The growth characteristics of Listeria monocytogenes inoculated onto frozen foods (corn, green peas, crabmeat, and shrimp) and thawed by being stored at 4, 8, 12, and 20°C were investigated. The growth parameters, lag-phase duration (LPD) and exponential growth rate (EGR), were determined by using a two-phase linear growth model as a primary model and a square root model for EGR and a quadratic model for LPD as secondary models, based on the growth data. The EGR model predictions were compared with growth rates obtained from the USDA Pathogen Modeling Program, calculated with similar pH, salt percentage, and NaNO2 parameters, at all storage temperatures...
March 2017: Journal of Food Protection
Susanne Schjørring, Taina Niskanen, Mia Torpdahl, Jonas T Björkman, Eva Møller Nielsen
In 2012, the European Centre for Disease Prevention and Control (ECDC) initiated external quality assessment (EQA) schemes for molecular typing including the National Public Health Reference Laboratories in Europe. The overall aim for these EQA schemes was to enhance the European surveillance of food-borne pathogens by evaluating and improving the quality and comparability of molecular typing. The EQAs were organised by Statens Serum Institut (SSI) and included Salmonella enterica subsp. enterica, verocytotoxin-producing Escherichia coli (VTEC) and Listeria monocytogenes...
December 15, 2016: Euro Surveillance: Bulletin Européen sur les Maladies Transmissibles, European Communicable Disease Bulletin
Manan Sharma, Russell Reynnells
Biological soil amendments (BSAs) such as manure and compost are frequently used as organic fertilizers to improve the physical and chemical properties of soils. However, BSAs have been known to be a reservoir for enteric bacterial pathogens such as enterohemorrhagic Escherichia coli (EHEC), Salmonella spp., and Listeria spp. There are numerous mechanisms by which manure may transfer pathogens to growing fruits and vegetables, and several outbreaks of infections have been linked to manure-related contamination of leafy greens...
August 2016: Microbiology Spectrum
K Rietberg, J Lloyd, B Melius, P Wyman, R Treadwell, G Olson, M-G Kang, J S Duchin
Two cases of hospital-acquired listeriosis were linked to a commercially produced, pasteurized ice cream mix. Manufacturers should implement safety measures from the Food Safety Modernization Act to minimize the risk of Listeria contamination. Dietary guidelines for persons at high risk of listeriosis may need revision to recognize the potential risk from pasteurized products.
October 2016: Epidemiology and Infection
Patrick Bird, Jonathan Flannery, Erin Crowley, James Agin, David Goins, Lisa Monteroso, DeAnn Benesh
The 3M™ Molecular Detection Assay (MDA) Listeria monocytogenes combines isothermal amplification and bioluminescence to detect Listeria monocytogenes with high specificity and efficiency in select foods and environmental samples. The 3M MDA Listeria monocytogenes method was evaluated using an unpaired study design in a multilaboratory collaborative study to the U.S. Department of Agriculture, Food Safety and Inspection Service Microbiology Laboratory Guidebook 8.09 (2011) Isolation and Identification of Listeria monocytogenes from Red Meat, Poultry, and Egg Products and Environmental Samples for deli turkey, and the AOAC Official Method of Analysis(SM) 993...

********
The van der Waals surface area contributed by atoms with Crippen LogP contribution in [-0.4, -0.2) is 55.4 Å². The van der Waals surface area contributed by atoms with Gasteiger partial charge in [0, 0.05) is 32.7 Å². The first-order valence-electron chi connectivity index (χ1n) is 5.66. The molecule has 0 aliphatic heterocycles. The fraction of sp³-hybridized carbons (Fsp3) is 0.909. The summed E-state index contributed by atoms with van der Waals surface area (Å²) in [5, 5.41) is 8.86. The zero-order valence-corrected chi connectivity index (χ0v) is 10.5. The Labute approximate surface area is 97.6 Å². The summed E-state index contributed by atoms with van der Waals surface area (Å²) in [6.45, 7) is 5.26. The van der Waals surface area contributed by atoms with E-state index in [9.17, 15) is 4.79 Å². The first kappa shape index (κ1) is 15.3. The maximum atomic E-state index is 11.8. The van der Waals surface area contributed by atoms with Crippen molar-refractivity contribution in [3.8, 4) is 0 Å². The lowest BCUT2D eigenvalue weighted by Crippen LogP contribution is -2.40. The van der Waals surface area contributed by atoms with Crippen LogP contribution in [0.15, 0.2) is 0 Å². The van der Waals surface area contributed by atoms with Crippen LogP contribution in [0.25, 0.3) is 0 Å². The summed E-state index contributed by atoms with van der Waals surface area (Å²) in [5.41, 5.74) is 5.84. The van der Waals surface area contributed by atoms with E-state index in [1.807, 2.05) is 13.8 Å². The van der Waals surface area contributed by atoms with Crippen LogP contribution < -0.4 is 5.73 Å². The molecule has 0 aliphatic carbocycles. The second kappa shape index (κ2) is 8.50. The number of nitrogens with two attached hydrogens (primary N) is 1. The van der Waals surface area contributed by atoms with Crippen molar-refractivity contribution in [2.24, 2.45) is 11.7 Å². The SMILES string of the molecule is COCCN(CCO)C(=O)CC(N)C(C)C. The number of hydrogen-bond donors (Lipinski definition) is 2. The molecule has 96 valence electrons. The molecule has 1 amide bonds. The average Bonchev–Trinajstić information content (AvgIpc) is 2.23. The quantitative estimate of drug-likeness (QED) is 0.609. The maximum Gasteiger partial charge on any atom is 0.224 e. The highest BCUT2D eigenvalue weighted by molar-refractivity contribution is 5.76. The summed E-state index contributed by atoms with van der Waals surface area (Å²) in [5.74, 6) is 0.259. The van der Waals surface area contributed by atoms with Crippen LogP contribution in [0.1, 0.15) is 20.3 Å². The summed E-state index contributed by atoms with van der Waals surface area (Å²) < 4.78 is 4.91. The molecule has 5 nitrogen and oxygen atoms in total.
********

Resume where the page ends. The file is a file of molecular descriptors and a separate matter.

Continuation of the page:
July 2015: Journal of AOAC International
Swapnil Doijad, Markus Weigel, Sukhadeo Barbuddhe, Jochen Blom, Alexander Goesmann, Torsten Hain, Trinad Chakraborty
The precise delineation of lineages and clonal groups are a prerequisite to examine within-species genetic variations, particularly with respect to pathogenic potential. A whole-genome-based approach was used to subtype and subgroup isolates of Listeria monocytogenes. Core-genome typing was performed, employing 3 different approaches: total core genes (CG), high-scoring segment pairs (HSPs), and average nucleotide identity (ANI). Examination of 113 L. monocytogenes genomes available in-house and in public domains revealed 33 phylogenomic groups (PGs)...
September 2015: Canadian Journal of Microbiology
Adisorn Swetwiwathana, Wonnop Visessanguan
Lactic acid bacteria (LAB) are very important in converting of agricultural products into safe, delicious and shelf stable foods for human consumption. The preservative activity of LAB in foods is mainly attributed to the production of anti-microbial metabolites such as organic acids and bacteriocins which enables them to grow and control the growth of pathogens and spoilage microorganisms. Besides ensuring safety, bacteriocin-producing LAB with their probiotic potentials could also be emerging as a means to develop functional meat products with desirable health benefits...
November 2015: Meat Science
Erika M du Plessis, Francois Duvenage, Lise Korsten
The potential transfer of human pathogenic bacteria present in irrigation water onto fresh produce was investigated, because surface water sources used for irrigation purposes in South Africa have increasingly been reported to be contaminated with enteric bacterial pathogens. A microbiological analysis was performed of a selected river in Limpopo Province, South Africa, that is often contaminated with raw sewage from municipal sewage works and overhead irrigated onions produced on a commercial farm. Counts of Escherichia coli, coliforms, aerobic bacteria, fungi, and yeasts and the prevalence of E...
April 2015: Journal of Food Protection
Marilyn C Erickson, Chris Smith, Xiuping Jiang, Ian D Flitcroft, Michael P Doyle
Heat is the primary mechanism by which aerobic composting inactivates zoonotic bacterial pathogens residing within animal manures, but at sublethal temperatures, the time necessary to hold the compost materials to ensure pathogen inactivation is uncertain. To determine the influence of the type of nitrogen amendment on inactivation of Salmonella, Listeria monocytogenes, and Escherichia coli O157:H7 in compost mixtures stored at sublethal temperatures, specific variables investigated in these studies included the animal source of the manure, the initial carbon/nitrogen (C:N) ratio of the compost mixture, and the age of the manure...
February 2015: Journal of Food Protection
Eun Sook Choi, Nam Hee Kim, Hye Won Kim, Sun Ae Kim, Jun Il Jo, Soon Han Kim, Soon Ho Lee, Sang Do Ha, Min Suk Rhee
Microbiological quality of laver, one of the edible seaweeds, has not been reported in a real processing line. Laver or supplements were collected from six manufacturers (A to F) to assess potential microbiological hazards and the critical control points in commercial processing lines. Aerobic plate counts (APC), coliform counts, Bacillus cereus, Staphylococcus aureus, and Vibrio parahaemolyticus were enumerated, and the presence of B. cereus, Listeria monocytogenes, Salmonella, S. aureus, and V. parahaemolyticus were confirmed during processing...
December 2014: Journal of Food Protection